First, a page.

If that didn’t sound fun enough, just wait until you embark toward the second chapters. On the way, you can visit shrines which unlock each Job to be equipped as a Secondary Job by all characters. The amount of combinations are insane, and its fun to experiment to see what works. It gets even MORE ridiculous if you can unlock optional Super Jobs that REALLY step things up!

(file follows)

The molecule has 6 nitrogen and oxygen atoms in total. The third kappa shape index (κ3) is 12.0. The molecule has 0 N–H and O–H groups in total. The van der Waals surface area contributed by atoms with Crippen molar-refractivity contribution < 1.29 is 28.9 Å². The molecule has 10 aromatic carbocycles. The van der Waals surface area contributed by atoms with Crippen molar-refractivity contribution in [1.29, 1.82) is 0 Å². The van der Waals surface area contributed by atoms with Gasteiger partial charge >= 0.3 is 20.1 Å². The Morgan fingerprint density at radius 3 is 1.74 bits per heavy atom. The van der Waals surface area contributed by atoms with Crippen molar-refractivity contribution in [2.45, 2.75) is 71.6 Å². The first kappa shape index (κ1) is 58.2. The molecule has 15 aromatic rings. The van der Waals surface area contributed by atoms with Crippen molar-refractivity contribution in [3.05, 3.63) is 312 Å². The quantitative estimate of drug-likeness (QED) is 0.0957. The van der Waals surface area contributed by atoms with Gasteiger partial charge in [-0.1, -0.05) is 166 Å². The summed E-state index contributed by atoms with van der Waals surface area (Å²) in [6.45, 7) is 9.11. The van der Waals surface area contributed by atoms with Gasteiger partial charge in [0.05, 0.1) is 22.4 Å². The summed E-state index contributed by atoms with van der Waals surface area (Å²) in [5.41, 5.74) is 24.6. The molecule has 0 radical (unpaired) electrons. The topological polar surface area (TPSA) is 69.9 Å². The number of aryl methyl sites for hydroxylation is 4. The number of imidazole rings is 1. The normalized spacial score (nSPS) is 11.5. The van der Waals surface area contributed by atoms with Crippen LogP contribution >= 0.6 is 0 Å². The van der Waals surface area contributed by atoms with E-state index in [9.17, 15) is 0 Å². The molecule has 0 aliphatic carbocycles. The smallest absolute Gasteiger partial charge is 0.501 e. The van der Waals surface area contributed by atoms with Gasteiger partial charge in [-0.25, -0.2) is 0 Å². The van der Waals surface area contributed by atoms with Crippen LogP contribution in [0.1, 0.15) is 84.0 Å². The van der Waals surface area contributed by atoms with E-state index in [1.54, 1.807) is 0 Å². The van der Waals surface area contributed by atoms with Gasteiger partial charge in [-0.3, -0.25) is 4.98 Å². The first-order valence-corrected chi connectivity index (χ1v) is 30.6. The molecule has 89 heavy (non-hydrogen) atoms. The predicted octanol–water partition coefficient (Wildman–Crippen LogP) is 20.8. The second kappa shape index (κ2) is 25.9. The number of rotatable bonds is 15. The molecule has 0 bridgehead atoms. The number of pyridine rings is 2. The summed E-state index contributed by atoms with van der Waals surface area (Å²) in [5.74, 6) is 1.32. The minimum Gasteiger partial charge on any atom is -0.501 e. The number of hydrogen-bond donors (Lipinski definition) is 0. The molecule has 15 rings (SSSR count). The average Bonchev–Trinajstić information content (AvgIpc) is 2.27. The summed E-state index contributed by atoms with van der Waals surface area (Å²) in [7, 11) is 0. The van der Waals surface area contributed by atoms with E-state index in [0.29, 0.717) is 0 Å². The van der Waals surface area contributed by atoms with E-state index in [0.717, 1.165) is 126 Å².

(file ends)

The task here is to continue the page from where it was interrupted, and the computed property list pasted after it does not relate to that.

But Octopath is not without its flaws. Other than the story being bad, the side quests also get incredibly difficult if you don’t go into them with the right mindset. Most side quests are solved by talking to the person, doing one field action, then talking to them again. They’re simple, but very obtuse at times. You WILL need to talk to every NPC and really read their dialogue, because any of them can have the solution. Some of the late game ones at least get easier because the NPCs for them don’t show up until after you start finishing campaigns. However, you might want to consider taking notes, just in case. I didn’t, and as a result some side quests that I could’ve beaten early on took me over eighty hours to finish. But all that aside, when you finally find what you had to do to solve a side quest, it feels genuinely cathartic, even if you berate yourself over it.